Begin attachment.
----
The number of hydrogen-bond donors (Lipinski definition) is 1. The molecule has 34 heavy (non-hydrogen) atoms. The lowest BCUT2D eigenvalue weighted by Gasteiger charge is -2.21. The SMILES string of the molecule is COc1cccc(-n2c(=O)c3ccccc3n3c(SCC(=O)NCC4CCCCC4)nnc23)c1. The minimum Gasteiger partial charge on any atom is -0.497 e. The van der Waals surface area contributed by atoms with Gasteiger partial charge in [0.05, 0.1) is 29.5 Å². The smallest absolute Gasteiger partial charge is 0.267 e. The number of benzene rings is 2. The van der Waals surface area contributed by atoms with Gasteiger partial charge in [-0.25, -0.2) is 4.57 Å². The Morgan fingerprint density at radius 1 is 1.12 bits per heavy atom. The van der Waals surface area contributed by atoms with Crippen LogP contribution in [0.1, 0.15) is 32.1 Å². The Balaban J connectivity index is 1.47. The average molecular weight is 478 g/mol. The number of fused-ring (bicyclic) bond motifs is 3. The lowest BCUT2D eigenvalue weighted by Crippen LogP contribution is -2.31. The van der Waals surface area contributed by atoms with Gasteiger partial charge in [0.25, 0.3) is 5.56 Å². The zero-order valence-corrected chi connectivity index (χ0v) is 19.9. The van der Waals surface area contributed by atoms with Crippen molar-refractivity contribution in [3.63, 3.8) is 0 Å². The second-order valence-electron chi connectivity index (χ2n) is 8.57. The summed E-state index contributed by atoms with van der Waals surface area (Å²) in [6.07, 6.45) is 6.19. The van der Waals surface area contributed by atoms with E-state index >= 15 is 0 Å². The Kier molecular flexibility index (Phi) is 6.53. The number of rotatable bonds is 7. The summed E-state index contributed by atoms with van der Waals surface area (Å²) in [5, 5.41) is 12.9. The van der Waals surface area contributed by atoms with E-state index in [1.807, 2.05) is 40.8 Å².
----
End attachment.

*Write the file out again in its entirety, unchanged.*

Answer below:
The number of hydrogen-bond donors (Lipinski definition) is 1. The molecule has 34 heavy (non-hydrogen) atoms. The lowest BCUT2D eigenvalue weighted by Gasteiger charge is -2.21. The SMILES string of the molecule is COc1cccc(-n2c(=O)c3ccccc3n3c(SCC(=O)NCC4CCCCC4)nnc23)c1. The minimum Gasteiger partial charge on any atom is -0.497 e. The van der Waals surface area contributed by atoms with Gasteiger partial charge in [0.05, 0.1) is 29.5 Å². The smallest absolute Gasteiger partial charge is 0.267 e. The number of benzene rings is 2. The van der Waals surface area contributed by atoms with Gasteiger partial charge in [-0.25, -0.2) is 4.57 Å². The Morgan fingerprint density at radius 1 is 1.12 bits per heavy atom. The van der Waals surface area contributed by atoms with Crippen LogP contribution in [0.1, 0.15) is 32.1 Å². The Balaban J connectivity index is 1.47. The average molecular weight is 478 g/mol. The number of fused-ring (bicyclic) bond motifs is 3. The lowest BCUT2D eigenvalue weighted by Crippen LogP contribution is -2.31. The van der Waals surface area contributed by atoms with Gasteiger partial charge in [0.25, 0.3) is 5.56 Å². The zero-order valence-corrected chi connectivity index (χ0v) is 19.9. The van der Waals surface area contributed by atoms with Crippen molar-refractivity contribution in [3.63, 3.8) is 0 Å². The second-order valence-electron chi connectivity index (χ2n) is 8.57. The summed E-state index contributed by atoms with van der Waals surface area (Å²) in [6.07, 6.45) is 6.19. The van der Waals surface area contributed by atoms with E-state index >= 15 is 0 Å². The Kier molecular flexibility index (Phi) is 6.53. The number of rotatable bonds is 7. The summed E-state index contributed by atoms with van der Waals surface area (Å²) in [5, 5.41) is 12.9. The van der Waals surface area contributed by atoms with E-state index in [1.807, 2.05) is 40.8 Å².